“In Victoria and Nanaimo and on her arrival in Vancouver, she wore a grey-and-turquoise hat and grey accessories. At an evening cocktail reception at the Pan Pacific Hotel’s Crystal Pavilion, she was in a red, buttoned-down-the-back dress that had a red and black butterfly motif at the ankle. And at dinner at the Hyatt Regency she was in full royal regalia: An ivory-coloured lace gown with plunging back and the diamond and pearl Queen Mary tiara.”
It was an eventful visit. The British tabloids went bonkers when Diana met rocker Bryan Adams before a gala event at the Expo Theatre May 3. Adams had done his power ballad Diana in soundcheck, but omitted it from his short set, which prompted the Daily Mirror to headline “Star’s Love Song to Di is Banned…But Charles Can’t Stop Her Flirting.”
Diana had a brief fainting spell on May 6, when “her knees buckled and she began to crumple to the floor of the California pavilion.” Sun writers Dave Margoshes and Valerie Casselton dubbed it “the most celebrated faint in B.C. history,” but she recovered and the next day flew with Charles to Japan.
The ferry that brought them to Vancouver sank on March 22, 2006 after it veered off course and crashed into Gil Island off the north coast. via thevancouversun
Through July, Pacific Standard Time Presents: Modern Architecture in L.A. celebrates the vast Autopias and Plains of Id of Los Angeles with programs and exhibits like Overdrive: L.A. Constructs the Future, 1940–1990 at the J. Paul Getty Museum. We’ll be around, soaking it all in, meeting some of our new neighbors, and sharing what we see and learn right here. via acehotel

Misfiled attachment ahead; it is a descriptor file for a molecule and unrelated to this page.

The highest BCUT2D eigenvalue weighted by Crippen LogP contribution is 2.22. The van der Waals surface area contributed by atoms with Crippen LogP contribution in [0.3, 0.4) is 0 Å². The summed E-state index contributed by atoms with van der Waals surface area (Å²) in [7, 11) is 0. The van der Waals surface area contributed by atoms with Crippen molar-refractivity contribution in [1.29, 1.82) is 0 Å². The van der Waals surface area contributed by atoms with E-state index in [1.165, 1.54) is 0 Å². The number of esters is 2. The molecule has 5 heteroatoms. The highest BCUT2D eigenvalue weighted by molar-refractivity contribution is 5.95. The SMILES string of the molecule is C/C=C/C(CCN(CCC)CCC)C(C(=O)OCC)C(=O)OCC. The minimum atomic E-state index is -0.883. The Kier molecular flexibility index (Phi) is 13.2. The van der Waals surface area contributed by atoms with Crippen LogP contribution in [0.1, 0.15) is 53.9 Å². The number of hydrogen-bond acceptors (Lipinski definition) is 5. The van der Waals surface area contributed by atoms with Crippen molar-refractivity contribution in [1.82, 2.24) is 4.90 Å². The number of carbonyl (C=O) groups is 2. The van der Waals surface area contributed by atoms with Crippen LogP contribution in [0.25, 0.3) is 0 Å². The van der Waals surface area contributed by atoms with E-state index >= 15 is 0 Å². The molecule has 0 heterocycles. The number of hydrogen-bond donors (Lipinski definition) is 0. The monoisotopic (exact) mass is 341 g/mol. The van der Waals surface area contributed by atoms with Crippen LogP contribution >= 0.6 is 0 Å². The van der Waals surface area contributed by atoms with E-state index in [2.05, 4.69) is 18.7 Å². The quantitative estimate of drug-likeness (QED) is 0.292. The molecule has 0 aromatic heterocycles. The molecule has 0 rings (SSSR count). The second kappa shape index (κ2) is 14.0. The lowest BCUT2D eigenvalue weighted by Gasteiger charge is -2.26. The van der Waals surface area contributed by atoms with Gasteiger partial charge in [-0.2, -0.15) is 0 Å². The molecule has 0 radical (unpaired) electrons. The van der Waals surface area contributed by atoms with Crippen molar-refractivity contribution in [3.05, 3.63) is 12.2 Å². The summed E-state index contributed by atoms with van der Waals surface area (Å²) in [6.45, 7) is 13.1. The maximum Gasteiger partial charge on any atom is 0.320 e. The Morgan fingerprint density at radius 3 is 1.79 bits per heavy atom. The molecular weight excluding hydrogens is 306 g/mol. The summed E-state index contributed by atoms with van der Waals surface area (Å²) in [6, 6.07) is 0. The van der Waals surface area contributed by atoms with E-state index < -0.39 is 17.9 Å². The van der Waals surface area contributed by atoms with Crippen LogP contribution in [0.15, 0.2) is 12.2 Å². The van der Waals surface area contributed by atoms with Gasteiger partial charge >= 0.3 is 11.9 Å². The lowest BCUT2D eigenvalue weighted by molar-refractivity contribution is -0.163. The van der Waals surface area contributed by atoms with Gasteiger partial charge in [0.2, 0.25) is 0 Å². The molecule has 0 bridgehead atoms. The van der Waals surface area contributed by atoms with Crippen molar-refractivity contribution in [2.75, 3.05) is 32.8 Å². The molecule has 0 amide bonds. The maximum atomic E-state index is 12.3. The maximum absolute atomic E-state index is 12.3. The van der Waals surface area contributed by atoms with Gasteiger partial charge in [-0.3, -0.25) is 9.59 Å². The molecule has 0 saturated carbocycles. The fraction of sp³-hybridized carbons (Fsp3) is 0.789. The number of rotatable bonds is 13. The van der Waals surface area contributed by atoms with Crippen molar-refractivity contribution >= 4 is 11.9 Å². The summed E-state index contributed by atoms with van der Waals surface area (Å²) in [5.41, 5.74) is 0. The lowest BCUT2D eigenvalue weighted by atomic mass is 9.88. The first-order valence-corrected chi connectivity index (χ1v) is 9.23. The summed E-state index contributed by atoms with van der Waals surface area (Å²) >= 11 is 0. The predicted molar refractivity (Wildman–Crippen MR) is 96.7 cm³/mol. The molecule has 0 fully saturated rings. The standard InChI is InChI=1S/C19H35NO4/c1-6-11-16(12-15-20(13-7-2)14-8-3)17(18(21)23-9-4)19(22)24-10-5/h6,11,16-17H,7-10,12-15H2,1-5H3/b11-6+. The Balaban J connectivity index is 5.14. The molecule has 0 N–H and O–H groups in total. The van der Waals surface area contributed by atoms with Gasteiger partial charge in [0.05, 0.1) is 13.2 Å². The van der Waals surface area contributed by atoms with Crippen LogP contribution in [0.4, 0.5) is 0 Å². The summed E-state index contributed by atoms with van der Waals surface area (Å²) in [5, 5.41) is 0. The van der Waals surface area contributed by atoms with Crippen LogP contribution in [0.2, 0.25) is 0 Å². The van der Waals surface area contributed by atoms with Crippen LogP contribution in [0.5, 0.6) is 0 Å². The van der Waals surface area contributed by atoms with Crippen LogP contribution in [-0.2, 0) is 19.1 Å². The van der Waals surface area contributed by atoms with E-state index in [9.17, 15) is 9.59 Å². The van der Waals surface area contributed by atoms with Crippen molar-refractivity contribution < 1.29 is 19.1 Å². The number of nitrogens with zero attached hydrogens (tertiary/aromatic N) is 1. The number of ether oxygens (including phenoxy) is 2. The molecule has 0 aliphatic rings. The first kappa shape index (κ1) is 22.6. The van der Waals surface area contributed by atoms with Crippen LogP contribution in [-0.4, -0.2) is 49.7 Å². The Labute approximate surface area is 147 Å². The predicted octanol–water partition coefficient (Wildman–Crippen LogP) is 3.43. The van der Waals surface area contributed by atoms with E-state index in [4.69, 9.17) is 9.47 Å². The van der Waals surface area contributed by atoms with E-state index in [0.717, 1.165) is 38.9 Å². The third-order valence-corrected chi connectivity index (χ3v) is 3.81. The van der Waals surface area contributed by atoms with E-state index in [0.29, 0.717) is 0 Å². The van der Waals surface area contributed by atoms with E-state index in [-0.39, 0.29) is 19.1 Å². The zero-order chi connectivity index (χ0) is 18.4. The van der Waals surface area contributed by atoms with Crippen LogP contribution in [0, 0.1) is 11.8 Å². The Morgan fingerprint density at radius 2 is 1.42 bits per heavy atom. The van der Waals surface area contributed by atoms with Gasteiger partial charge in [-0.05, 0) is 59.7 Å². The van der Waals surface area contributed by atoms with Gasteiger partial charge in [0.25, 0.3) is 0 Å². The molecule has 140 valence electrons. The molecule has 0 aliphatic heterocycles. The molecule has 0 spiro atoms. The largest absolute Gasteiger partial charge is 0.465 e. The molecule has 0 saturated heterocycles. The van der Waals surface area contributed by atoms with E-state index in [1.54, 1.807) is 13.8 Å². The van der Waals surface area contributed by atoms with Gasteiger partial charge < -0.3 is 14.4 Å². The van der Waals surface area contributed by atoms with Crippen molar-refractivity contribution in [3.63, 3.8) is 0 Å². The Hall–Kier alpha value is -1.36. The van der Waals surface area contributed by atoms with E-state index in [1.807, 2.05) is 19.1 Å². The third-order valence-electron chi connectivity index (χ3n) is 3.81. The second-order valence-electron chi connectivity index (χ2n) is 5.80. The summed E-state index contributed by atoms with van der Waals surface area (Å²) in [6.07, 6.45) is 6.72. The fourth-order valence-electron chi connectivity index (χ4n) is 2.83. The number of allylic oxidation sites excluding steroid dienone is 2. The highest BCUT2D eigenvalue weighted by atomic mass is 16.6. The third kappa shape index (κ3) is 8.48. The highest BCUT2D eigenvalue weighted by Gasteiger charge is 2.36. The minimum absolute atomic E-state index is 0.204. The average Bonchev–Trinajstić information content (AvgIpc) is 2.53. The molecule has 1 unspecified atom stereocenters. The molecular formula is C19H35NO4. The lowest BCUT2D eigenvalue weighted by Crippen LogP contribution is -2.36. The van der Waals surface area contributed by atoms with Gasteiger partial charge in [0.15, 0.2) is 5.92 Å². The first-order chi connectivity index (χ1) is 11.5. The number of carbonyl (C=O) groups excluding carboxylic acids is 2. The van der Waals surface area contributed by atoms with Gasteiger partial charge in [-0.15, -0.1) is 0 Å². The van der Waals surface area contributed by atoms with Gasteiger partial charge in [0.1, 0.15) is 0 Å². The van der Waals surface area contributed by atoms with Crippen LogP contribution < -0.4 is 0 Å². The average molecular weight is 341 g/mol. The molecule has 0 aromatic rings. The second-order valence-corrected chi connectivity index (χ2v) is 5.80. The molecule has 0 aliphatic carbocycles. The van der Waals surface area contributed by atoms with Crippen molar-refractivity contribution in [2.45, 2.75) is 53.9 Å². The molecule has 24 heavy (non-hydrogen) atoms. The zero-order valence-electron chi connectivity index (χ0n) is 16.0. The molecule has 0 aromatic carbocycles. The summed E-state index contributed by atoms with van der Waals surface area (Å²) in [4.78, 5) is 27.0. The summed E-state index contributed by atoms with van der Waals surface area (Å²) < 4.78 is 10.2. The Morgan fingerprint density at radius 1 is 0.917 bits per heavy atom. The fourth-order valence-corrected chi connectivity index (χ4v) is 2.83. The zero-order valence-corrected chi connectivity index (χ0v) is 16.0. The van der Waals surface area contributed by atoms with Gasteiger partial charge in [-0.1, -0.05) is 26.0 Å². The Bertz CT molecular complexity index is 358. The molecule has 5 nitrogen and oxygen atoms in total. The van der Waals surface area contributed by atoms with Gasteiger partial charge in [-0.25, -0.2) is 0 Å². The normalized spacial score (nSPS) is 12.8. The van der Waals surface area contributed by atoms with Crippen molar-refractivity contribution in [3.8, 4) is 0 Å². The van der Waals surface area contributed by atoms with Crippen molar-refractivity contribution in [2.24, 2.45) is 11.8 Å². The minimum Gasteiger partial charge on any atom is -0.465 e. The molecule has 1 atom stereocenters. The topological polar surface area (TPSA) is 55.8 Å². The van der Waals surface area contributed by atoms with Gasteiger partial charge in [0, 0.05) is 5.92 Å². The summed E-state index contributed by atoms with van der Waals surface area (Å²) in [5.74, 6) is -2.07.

We’ve been posting updates and keenly following progress of the Vancouver Art Gallery’s show, Grand Hotel, since it was announced late in 2011. We’re happy to report that the opening is upon us, and taking place this Saturday, April 13th. A black tie gala is being held on Friday, April 12th.
The Society for the Preservation of Historic Revelry’s excitement around this exhibition is due, in part, to the fact that much of our activities, and events, revolve around hotels.
Our members are often motivated by the deep relationship hotels share with the people, places, and stories, we often try to retell. They offer ideal gathering places for our members. For guests staying in them, hotels are a launchpad to entwine oneself in the lifestyle that a particular hotel represents. Checking into one is the quickest way to become, if only for a short while, someone else.
The exhibition runs until September. An Ace Hotel popup shop will be part of the gift spread — perhaps an early clue to their opening a location in Vancouver — and the VAG’s proximity to some of Vancouver’s best hotels makes Grand Hotel a great way to spend a late afternoon.
“Everyone has a hotel story.”We suggest you add to yours by visiting either the Hotel Georgia, or Hotel Vancouver, just across the street, afterwards, for cocktails and a little Vancouver history.
thevancouversun: The Man They Call Reveen
Illusionist Paul Reveen died at his home in Las Vegas Monday. After immigrating to Canada from Australia in 1961, Reveen wowed Vancouverites with his popular stage show featuring illusions and hypnosis.
In 1972, Reveen hypnotized Rosaire Paiement of the Vancouver Canucks to try to break the jinx that saw him scoring only one goal all season.
The so-called “Impossibilist” drew large crowds across Canada. Those who didn’t see him live may recall his TV ads that promised “you’ll never forget Reveen.”
Governor General Jeanne Sauvé cutting a giant Vancouver map birthday cake in Stanley Park. April 6th 1986.
“Tillicum” the official mascot of the 100th Birthday of Vancouver in front of an under construction, Canada Place. April 6th, 1986.
Vancouver at 100. This poster suggests citizens to start planning their project now to participate in the “celebration of the century.”